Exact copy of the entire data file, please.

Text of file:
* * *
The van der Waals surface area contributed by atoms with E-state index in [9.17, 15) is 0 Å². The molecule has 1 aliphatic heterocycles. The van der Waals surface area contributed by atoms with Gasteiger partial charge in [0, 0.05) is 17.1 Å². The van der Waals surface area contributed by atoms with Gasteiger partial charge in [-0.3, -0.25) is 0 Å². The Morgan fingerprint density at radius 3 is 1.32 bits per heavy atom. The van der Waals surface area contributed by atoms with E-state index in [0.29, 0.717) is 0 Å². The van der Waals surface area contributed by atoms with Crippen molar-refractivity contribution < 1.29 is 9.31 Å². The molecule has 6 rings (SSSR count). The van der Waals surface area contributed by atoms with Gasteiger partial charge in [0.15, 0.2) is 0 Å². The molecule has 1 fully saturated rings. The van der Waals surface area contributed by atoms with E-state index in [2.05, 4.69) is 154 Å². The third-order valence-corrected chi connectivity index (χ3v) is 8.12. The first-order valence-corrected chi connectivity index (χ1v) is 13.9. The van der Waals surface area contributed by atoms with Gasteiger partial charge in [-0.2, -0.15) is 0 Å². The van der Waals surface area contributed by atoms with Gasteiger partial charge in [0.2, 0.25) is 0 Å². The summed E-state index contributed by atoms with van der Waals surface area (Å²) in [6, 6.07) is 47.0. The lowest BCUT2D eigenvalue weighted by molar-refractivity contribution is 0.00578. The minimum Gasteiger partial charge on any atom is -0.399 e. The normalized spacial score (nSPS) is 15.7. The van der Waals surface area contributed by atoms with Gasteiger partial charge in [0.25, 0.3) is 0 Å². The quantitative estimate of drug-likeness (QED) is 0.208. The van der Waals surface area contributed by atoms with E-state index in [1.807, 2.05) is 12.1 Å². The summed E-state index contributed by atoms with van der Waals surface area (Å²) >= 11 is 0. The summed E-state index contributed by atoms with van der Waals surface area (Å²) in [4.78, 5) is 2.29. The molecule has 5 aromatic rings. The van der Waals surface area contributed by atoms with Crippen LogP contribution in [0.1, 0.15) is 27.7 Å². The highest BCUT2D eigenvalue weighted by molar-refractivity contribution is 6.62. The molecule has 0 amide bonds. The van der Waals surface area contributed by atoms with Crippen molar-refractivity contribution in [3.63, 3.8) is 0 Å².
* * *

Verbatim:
The van der Waals surface area contributed by atoms with E-state index in [9.17, 15) is 0 Å². The molecule has 1 aliphatic heterocycles. The van der Waals surface area contributed by atoms with Gasteiger partial charge in [0, 0.05) is 17.1 Å². The van der Waals surface area contributed by atoms with Gasteiger partial charge in [-0.3, -0.25) is 0 Å². The Morgan fingerprint density at radius 3 is 1.32 bits per heavy atom. The van der Waals surface area contributed by atoms with E-state index in [0.29, 0.717) is 0 Å². The van der Waals surface area contributed by atoms with Crippen molar-refractivity contribution < 1.29 is 9.31 Å². The molecule has 6 rings (SSSR count). The van der Waals surface area contributed by atoms with Gasteiger partial charge in [0.15, 0.2) is 0 Å². The molecule has 1 fully saturated rings. The van der Waals surface area contributed by atoms with E-state index in [2.05, 4.69) is 154 Å². The third-order valence-corrected chi connectivity index (χ3v) is 8.12. The first-order valence-corrected chi connectivity index (χ1v) is 13.9. The van der Waals surface area contributed by atoms with Gasteiger partial charge in [-0.2, -0.15) is 0 Å². The van der Waals surface area contributed by atoms with Gasteiger partial charge in [0.2, 0.25) is 0 Å². The summed E-state index contributed by atoms with van der Waals surface area (Å²) in [6, 6.07) is 47.0. The lowest BCUT2D eigenvalue weighted by molar-refractivity contribution is 0.00578. The minimum Gasteiger partial charge on any atom is -0.399 e. The normalized spacial score (nSPS) is 15.7. The van der Waals surface area contributed by atoms with Gasteiger partial charge in [0.25, 0.3) is 0 Å². The quantitative estimate of drug-likeness (QED) is 0.208. The van der Waals surface area contributed by atoms with E-state index in [1.807, 2.05) is 12.1 Å². The summed E-state index contributed by atoms with van der Waals surface area (Å²) >= 11 is 0. The summed E-state index contributed by atoms with van der Waals surface area (Å²) in [4.78, 5) is 2.29. The molecule has 5 aromatic rings. The van der Waals surface area contributed by atoms with Crippen LogP contribution in [0.1, 0.15) is 27.7 Å². The highest BCUT2D eigenvalue weighted by molar-refractivity contribution is 6.62. The molecule has 0 amide bonds. The van der Waals surface area contributed by atoms with Crippen molar-refractivity contribution in [3.63, 3.8) is 0 Å².